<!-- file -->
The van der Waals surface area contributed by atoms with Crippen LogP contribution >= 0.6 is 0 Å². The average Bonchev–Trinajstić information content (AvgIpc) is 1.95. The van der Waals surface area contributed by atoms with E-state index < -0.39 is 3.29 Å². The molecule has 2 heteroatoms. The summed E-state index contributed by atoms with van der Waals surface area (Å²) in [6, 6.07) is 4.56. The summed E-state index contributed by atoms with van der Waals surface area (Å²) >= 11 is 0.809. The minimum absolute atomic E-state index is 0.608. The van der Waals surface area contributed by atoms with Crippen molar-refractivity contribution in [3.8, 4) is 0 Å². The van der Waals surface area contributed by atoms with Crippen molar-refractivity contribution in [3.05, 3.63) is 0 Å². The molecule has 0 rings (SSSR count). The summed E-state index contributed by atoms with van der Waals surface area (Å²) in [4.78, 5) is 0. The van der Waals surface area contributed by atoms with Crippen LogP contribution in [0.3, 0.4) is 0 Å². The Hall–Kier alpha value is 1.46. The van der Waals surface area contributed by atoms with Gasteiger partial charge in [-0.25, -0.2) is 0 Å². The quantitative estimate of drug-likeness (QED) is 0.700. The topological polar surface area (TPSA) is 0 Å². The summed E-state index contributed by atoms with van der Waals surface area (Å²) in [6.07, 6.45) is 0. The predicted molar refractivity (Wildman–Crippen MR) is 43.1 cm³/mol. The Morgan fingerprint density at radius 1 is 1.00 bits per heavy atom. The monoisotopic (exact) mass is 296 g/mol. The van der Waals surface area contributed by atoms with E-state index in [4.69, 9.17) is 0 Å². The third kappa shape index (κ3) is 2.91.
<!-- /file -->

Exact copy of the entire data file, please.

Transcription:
The van der Waals surface area contributed by atoms with Crippen LogP contribution >= 0.6 is 0 Å². The average Bonchev–Trinajstić information content (AvgIpc) is 1.95. The van der Waals surface area contributed by atoms with E-state index < -0.39 is 3.29 Å². The molecule has 2 heteroatoms. The summed E-state index contributed by atoms with van der Waals surface area (Å²) in [6, 6.07) is 4.56. The summed E-state index contributed by atoms with van der Waals surface area (Å²) >= 11 is 0.809. The minimum absolute atomic E-state index is 0.608. The van der Waals surface area contributed by atoms with Crippen molar-refractivity contribution in [3.8, 4) is 0 Å². The van der Waals surface area contributed by atoms with Crippen molar-refractivity contribution in [3.05, 3.63) is 0 Å². The molecule has 0 rings (SSSR count). The summed E-state index contributed by atoms with van der Waals surface area (Å²) in [4.78, 5) is 0. The van der Waals surface area contributed by atoms with Crippen LogP contribution in [0.3, 0.4) is 0 Å². The Hall–Kier alpha value is 1.46. The van der Waals surface area contributed by atoms with Gasteiger partial charge in [-0.25, -0.2) is 0 Å². The quantitative estimate of drug-likeness (QED) is 0.700. The topological polar surface area (TPSA) is 0 Å². The summed E-state index contributed by atoms with van der Waals surface area (Å²) in [6.07, 6.45) is 0. The predicted molar refractivity (Wildman–Crippen MR) is 43.1 cm³/mol. The Morgan fingerprint density at radius 1 is 1.00 bits per heavy atom. The monoisotopic (exact) mass is 296 g/mol. The van der Waals surface area contributed by atoms with E-state index in [4.69, 9.17) is 0 Å². The third kappa shape index (κ3) is 2.91.